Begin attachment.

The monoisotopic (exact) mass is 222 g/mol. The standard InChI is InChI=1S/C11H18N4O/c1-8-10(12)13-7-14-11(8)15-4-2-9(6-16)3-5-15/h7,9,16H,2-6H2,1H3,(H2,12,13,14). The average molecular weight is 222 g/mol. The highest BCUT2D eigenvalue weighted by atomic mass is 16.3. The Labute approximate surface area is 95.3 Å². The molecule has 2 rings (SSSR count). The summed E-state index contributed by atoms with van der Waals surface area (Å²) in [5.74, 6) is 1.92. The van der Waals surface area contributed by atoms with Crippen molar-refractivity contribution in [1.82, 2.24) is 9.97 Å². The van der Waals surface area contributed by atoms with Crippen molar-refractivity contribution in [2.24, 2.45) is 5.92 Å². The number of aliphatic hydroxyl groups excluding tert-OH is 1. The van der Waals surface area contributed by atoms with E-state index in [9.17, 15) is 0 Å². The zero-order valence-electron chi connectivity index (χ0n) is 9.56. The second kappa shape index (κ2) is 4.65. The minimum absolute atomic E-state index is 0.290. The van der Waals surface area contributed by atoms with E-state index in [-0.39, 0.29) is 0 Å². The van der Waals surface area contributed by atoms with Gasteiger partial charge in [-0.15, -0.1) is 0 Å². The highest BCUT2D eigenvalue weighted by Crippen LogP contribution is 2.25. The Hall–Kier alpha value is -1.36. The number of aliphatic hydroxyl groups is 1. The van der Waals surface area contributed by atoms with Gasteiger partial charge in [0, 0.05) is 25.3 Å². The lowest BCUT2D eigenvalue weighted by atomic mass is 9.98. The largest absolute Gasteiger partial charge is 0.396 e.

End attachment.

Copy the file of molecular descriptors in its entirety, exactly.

The monoisotopic (exact) mass is 222 g/mol. The standard InChI is InChI=1S/C11H18N4O/c1-8-10(12)13-7-14-11(8)15-4-2-9(6-16)3-5-15/h7,9,16H,2-6H2,1H3,(H2,12,13,14). The average molecular weight is 222 g/mol. The highest BCUT2D eigenvalue weighted by atomic mass is 16.3. The Labute approximate surface area is 95.3 Å². The molecule has 2 rings (SSSR count). The summed E-state index contributed by atoms with van der Waals surface area (Å²) in [5.74, 6) is 1.92. The van der Waals surface area contributed by atoms with Crippen molar-refractivity contribution in [1.82, 2.24) is 9.97 Å². The van der Waals surface area contributed by atoms with Crippen molar-refractivity contribution in [2.24, 2.45) is 5.92 Å². The number of aliphatic hydroxyl groups excluding tert-OH is 1. The van der Waals surface area contributed by atoms with E-state index in [9.17, 15) is 0 Å². The zero-order valence-electron chi connectivity index (χ0n) is 9.56. The second kappa shape index (κ2) is 4.65. The minimum absolute atomic E-state index is 0.290. The van der Waals surface area contributed by atoms with E-state index in [-0.39, 0.29) is 0 Å². The van der Waals surface area contributed by atoms with Gasteiger partial charge in [-0.15, -0.1) is 0 Å². The highest BCUT2D eigenvalue weighted by Crippen LogP contribution is 2.25. The Hall–Kier alpha value is -1.36. The number of aliphatic hydroxyl groups is 1. The van der Waals surface area contributed by atoms with Gasteiger partial charge in [0, 0.05) is 25.3 Å². The lowest BCUT2D eigenvalue weighted by atomic mass is 9.98. The largest absolute Gasteiger partial charge is 0.396 e.